Wes Anderson (Moonrise Kingdom) rolls some eyes with his painstakingly crafted, colored and positioned props and sets. Stanley Kubrick (The Shining) drove his producers and actors mad as a notorious perfectionist. Yet the films of these two directors utilize their creator’s obsession as either a background detail or an essential key in unlocking their themes and secrets. For Nolan, he seems to be afraid of letting images speak for themselves. To secure audience comprehension, he adds flourishes that feel extraneous, like an auteur struggling to leave his mark and thus tacking on a Post-It note.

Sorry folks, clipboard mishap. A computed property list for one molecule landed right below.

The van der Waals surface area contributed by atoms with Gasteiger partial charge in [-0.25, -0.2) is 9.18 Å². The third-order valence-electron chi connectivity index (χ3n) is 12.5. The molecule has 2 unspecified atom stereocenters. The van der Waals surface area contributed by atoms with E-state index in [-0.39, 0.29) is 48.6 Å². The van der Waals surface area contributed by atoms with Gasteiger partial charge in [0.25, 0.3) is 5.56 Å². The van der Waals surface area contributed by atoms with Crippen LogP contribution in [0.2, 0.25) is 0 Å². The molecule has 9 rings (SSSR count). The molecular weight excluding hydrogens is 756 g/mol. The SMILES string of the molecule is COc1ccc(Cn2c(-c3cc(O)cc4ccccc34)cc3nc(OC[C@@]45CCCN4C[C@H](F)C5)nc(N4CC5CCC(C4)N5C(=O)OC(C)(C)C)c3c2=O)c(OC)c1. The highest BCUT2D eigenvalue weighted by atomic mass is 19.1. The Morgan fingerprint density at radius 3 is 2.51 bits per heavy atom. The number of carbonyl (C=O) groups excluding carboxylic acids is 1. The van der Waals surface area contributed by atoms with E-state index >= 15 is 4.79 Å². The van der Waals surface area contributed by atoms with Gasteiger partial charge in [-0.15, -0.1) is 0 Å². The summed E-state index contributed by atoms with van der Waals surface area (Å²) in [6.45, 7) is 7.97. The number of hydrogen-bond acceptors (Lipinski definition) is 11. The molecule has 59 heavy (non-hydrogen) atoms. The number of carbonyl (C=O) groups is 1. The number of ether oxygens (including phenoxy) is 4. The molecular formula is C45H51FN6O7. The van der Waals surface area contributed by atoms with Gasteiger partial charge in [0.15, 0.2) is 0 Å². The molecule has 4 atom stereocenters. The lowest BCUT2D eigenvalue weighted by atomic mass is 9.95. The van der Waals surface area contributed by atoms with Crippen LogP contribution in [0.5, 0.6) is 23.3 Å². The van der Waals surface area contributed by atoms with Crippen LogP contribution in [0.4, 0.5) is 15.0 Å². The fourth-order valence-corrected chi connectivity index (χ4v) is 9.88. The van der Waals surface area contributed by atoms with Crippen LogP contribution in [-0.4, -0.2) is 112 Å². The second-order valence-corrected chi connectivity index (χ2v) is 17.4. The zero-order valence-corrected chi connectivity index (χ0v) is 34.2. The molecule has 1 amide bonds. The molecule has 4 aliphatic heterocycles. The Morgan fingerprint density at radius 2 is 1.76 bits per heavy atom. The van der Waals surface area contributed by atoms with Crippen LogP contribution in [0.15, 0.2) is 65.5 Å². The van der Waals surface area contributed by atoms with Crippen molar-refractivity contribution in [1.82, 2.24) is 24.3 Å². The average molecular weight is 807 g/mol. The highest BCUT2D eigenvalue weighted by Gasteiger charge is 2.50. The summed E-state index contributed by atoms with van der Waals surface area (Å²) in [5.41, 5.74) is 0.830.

In The Dark Knight Rises, which collects the worst of Nolan’s tendencies, we are introduced to Bruce Wayne after eight years of isolation with a tabloid’s worth of gossip. At a party on the grounds of Wayne Manor, the Gotham City Mayor notes Wayne’s absence, policemen remark how Wayne has not been seen for years, maids chatter about how “disfigured” the unseen Wayne has become and adversary John Daggett jokes that Wayne is some Howard Hughes-esque recluse, “peeing into Mason jars.” This repetitive exposition is an example of ‘tell’ over ‘show,’ where we do not feel a grain of the solitude Wayne suffered but simply hear how bad it must have been from (mostly) unknown talking heads. Nolan loves to parallel cut between several proximate locations in order to string together a bustling setting, but he forfeits any moments of silence or contemplation in his depiction (see film theorist David Bordwell’s recent essay, “Nolan vs. Nolan,” for an in-depth analysis of the director’s overactive editing style).